Rep. Jeff Duncan of South Carolina said he had just left the practice and encountered the apparent gunman in the parking lot before the shooting. The man calmly asked which party's lawmakers were practicing and Duncan told him they were the Republicans. The man thanked him.

The wounded Capitol Police officers were identified as David Bailey, who was treated for a minor injury, and Crystal Griner, who was shot in the ankle. Also wounded was former congressional aide Matt Mika, who now works for Tyson Foods in its Washington office. Mika's family said the lobbyist was shot multiple times and was in critical condition following surgery.

The event raised questions about the security of members of Congress. While the top lawmakers, including Scalise, have security details, others do not and regularly appear in public without protection. The last time a lawmaker was shot was when Democratic Rep. Gabby Giffords of Arizona was hit in the head and grievously injured while meeting with constituents at a supermarket parking lot in 2011.

Following the Giffords shooting, lawmakers have held fewer open town halls and have been advised to increase security at such events.

Shooter In GOP Baseball Practice Attack Killed By Police
Suspect Dies After Shooting At GOP Baseball Practice In Virginia
Suspect Dies After Shooting At GOP Baseball Practice In Virginia GUEST: Rep. Scott Peters, D-San Diego Rep. Juan Vargas, D-San Diego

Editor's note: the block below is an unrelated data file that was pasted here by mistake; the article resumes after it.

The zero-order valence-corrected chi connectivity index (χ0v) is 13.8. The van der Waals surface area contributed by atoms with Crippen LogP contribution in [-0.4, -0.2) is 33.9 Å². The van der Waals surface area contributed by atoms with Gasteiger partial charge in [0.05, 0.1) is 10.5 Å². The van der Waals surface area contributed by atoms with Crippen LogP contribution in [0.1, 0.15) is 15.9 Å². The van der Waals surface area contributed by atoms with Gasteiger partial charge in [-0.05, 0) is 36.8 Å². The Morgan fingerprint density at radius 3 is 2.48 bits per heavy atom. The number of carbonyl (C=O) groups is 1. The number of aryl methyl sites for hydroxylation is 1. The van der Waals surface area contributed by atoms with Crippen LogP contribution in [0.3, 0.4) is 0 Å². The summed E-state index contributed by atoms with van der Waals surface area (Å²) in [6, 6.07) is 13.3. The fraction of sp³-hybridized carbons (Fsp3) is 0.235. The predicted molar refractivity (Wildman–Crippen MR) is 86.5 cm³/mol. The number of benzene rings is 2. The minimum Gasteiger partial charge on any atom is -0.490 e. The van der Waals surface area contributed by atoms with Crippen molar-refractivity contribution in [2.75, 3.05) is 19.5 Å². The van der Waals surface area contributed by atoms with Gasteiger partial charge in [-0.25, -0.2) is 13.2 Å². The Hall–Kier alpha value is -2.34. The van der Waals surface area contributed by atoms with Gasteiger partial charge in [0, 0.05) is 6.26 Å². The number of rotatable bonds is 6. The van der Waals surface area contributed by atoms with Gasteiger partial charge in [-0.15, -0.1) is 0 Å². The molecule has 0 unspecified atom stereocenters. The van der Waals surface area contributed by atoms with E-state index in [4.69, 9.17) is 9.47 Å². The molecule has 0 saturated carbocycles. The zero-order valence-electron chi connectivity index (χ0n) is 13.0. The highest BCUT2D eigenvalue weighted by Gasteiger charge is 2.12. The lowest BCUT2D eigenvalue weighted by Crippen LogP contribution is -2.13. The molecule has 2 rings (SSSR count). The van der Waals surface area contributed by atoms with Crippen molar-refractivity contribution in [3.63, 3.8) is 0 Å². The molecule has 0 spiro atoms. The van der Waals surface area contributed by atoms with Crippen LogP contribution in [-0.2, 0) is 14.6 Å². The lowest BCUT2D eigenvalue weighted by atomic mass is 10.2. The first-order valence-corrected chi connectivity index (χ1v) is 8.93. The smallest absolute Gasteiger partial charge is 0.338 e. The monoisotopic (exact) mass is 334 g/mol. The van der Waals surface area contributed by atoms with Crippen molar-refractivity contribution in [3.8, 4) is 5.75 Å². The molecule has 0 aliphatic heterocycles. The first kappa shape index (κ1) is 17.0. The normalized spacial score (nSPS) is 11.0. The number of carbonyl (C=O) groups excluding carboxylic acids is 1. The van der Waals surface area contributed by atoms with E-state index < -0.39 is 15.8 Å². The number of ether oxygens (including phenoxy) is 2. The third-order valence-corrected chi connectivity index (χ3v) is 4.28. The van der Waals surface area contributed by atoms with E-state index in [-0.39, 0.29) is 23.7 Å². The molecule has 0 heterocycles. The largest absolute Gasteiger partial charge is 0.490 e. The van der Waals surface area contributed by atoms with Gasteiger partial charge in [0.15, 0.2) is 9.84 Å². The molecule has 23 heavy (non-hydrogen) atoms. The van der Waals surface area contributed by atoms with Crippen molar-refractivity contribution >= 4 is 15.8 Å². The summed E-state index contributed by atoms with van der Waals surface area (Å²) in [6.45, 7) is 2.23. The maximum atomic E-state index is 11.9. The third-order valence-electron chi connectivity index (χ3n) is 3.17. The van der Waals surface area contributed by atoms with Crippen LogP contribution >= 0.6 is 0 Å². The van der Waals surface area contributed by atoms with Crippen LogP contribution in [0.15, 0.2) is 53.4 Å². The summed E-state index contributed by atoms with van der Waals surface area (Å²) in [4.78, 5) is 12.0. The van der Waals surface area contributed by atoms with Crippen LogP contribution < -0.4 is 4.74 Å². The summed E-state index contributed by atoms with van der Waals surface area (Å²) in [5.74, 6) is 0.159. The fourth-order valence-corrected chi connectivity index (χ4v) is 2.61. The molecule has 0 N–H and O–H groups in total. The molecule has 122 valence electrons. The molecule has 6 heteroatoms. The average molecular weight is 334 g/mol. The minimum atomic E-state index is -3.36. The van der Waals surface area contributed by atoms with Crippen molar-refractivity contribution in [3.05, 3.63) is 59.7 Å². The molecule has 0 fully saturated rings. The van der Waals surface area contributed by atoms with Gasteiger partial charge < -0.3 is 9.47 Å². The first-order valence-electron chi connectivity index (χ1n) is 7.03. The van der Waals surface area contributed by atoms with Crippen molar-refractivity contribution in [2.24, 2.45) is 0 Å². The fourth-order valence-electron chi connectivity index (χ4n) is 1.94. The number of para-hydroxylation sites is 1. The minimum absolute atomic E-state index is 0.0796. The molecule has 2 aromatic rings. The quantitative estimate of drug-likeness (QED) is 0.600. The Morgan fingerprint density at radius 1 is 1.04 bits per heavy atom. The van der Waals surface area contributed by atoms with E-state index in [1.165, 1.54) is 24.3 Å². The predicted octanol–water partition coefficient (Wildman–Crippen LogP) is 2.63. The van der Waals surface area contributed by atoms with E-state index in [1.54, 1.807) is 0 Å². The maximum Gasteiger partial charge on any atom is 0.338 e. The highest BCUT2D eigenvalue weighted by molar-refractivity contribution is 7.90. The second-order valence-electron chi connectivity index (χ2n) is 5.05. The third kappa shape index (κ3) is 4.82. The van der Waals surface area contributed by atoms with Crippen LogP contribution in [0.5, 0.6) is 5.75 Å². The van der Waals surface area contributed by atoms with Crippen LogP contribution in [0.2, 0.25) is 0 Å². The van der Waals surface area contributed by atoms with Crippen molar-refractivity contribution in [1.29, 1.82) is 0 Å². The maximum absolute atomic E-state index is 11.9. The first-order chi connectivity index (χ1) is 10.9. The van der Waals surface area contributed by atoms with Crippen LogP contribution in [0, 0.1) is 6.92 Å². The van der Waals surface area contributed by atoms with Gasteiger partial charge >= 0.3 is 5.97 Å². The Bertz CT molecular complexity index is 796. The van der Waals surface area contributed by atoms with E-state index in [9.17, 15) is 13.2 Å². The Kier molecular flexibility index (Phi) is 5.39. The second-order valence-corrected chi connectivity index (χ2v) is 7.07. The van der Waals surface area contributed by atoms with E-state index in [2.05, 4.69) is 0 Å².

Our top story on midday edition. The shooting this morning that wanted a top Republican Congressman Steve Scalise and for other people has rattled the nation . President Trump decreed the shooting as a very brutal assault and called for all Americans to set aside differences in place for the recovery of the victims. We have reached out to all of their Republican -- politicians in San Diego County. Congressman peters joins us now. What is the mood in Washington after this turn of events? The mood is subdued and somber. Everyone is first and foremost concerned about the well-being of the people who were shot and thankful for the bravery of capital police. It is a little bit of jolt for everyone to remember that we are all on one team Other plans for Congress to absorb this new manifestation of divisions. We had an excellent opportunity to meet and get briefing from the Sergeant of arms and much a lot of people expressed their concern about what is the contribution that Congress is making regarding the way the country is feeling. Is there something we can do about the time that we are setting. I think that people were frightened and are really concerned. It was a good reminder that we also constituent that have different views of how the government could address the world. We can disagree on policy but there is no reason for us to be disagreeable let alone to condone or encourage any kind of violence. Did it shock you that the shooter appears to be a Bernie Sanders supporter? I am not aware the political orientation. I just think that whatever your disagreements are and I am as frustrated as anybody with the insistent Patterson ship of this place. It is very frustrating but violence is never the right answer. It is just not the way we do things in America. How is it affecting you personally. Does it make you feel more cautious about appearing in public? I know that everybody has got concerns about personal safety. We have seen a rise of violence in America and I have the same concerns of everybody else. I have to remember that my kids who got in contact with me concerned about my personal safety as are my wife and my staff and everybody that I come into contact with so I am paying attention to that but the thing I could do that would have the most impact is just tone down the rhetoric with other members of Congress to remember that we are all Americans and whatever our disagreements violence is never the right answer. Thank you for joining us. That was San Diego Congressman Scott peters. We are joined now by another Congressman. What was your reaction when he heard the news this morning. I was pretty shocked. I was down in the gym working out with some of my friends. Somebody said I think Steve Scalise just got shot and I said what and we cannot believe it's a return on the television and nothing was on it. Then we started getting texts confirming that he had been shot. It was just shocking. Everybody likes Steve he's a very nice guy. We were sad. We did not know who else had been shot we just knew he had been shot at the right. Do you have a security staff. Does this make you start to think more carefully about where you appear in public? I do not have a security staff so I walk around myself sometimes with some of the people who work with me and I have always been very conscious about this. I was on the city Council and we had confronted someone who is a [ NULL ] sympathizer and he had threatened me and my family so we have done some security at that point but since then I have been careful with what I do but we know we are targets. You cannot live afraid but the reality is I do not have security with me. Do you think this raises the political stakes in terms of taking a stand on positions? I hope that everybody turns down the red a great a rhetoric a bit. One of the things I think is terrible is we have different opinions and very strongly held opinions but demonizing each other I do not think it is helpful at all. We have seen that a lot. Unfortunately I think it does cause people who are a little bit unstable to become more unstable. I am hoping we can turn down the rhetoric. Not to change our views but certainly the way that we talk to each other has to change. It is no way to continue to move forward to Do you think this could have implications for how much our elected officials are willing to appear in public places for example town hall meetings. If anything we may have to get some more security but it is available to us if we wanted. One of the things I have to tell you is that certainly the local police and federal police are always willing to help. They are always willing to come and offer protection if you need it. This is an unforeseen situation. It's not a situation where there was going to be confrontation. This person it seems like was very intent on shooting some politicians. At least that's what it seems from what we have heard so far. There's very little you can do to protect from that. When we run for office we know we can be assassinated. It's part of the situations we find ourselves in when we are politicians. Thank you so much for joining us this morning. Thank you.